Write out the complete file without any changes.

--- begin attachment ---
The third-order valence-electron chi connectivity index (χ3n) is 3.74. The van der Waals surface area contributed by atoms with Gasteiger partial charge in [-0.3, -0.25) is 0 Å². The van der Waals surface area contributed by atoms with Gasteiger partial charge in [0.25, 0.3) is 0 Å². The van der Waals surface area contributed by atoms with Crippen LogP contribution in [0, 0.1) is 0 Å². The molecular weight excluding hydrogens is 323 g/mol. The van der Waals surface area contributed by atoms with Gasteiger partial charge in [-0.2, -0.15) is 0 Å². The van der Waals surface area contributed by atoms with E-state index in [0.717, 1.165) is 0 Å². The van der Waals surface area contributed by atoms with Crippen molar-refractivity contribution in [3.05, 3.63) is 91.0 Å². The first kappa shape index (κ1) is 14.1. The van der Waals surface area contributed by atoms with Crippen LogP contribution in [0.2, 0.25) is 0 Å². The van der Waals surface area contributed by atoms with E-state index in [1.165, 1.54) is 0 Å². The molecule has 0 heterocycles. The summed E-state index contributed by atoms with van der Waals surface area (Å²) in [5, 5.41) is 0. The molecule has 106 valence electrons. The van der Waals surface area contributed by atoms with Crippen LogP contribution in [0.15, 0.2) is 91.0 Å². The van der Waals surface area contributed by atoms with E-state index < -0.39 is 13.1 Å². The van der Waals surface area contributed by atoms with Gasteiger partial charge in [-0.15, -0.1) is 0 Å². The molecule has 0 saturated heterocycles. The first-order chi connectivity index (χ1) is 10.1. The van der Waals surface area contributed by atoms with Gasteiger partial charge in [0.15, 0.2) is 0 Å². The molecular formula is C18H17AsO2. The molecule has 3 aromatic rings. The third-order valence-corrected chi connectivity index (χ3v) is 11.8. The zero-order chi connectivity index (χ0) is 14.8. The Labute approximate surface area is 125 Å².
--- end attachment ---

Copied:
The third-order valence-electron chi connectivity index (χ3n) is 3.74. The van der Waals surface area contributed by atoms with Gasteiger partial charge in [-0.3, -0.25) is 0 Å². The van der Waals surface area contributed by atoms with Gasteiger partial charge in [0.25, 0.3) is 0 Å². The van der Waals surface area contributed by atoms with Crippen LogP contribution in [0, 0.1) is 0 Å². The molecular weight excluding hydrogens is 323 g/mol. The van der Waals surface area contributed by atoms with Gasteiger partial charge in [-0.2, -0.15) is 0 Å². The van der Waals surface area contributed by atoms with E-state index in [0.717, 1.165) is 0 Å². The van der Waals surface area contributed by atoms with Crippen molar-refractivity contribution in [3.05, 3.63) is 91.0 Å². The first kappa shape index (κ1) is 14.1. The van der Waals surface area contributed by atoms with Crippen LogP contribution in [0.2, 0.25) is 0 Å². The van der Waals surface area contributed by atoms with E-state index in [1.165, 1.54) is 0 Å². The molecule has 0 heterocycles. The summed E-state index contributed by atoms with van der Waals surface area (Å²) in [5, 5.41) is 0. The molecule has 106 valence electrons. The van der Waals surface area contributed by atoms with Crippen LogP contribution in [0.15, 0.2) is 91.0 Å². The van der Waals surface area contributed by atoms with E-state index < -0.39 is 13.1 Å². The van der Waals surface area contributed by atoms with Gasteiger partial charge in [-0.15, -0.1) is 0 Å². The molecule has 0 saturated heterocycles. The first-order chi connectivity index (χ1) is 10.1. The van der Waals surface area contributed by atoms with Gasteiger partial charge in [0.15, 0.2) is 0 Å². The molecular formula is C18H17AsO2. The molecule has 3 aromatic rings. The third-order valence-corrected chi connectivity index (χ3v) is 11.8. The zero-order chi connectivity index (χ0) is 14.8. The Labute approximate surface area is 125 Å².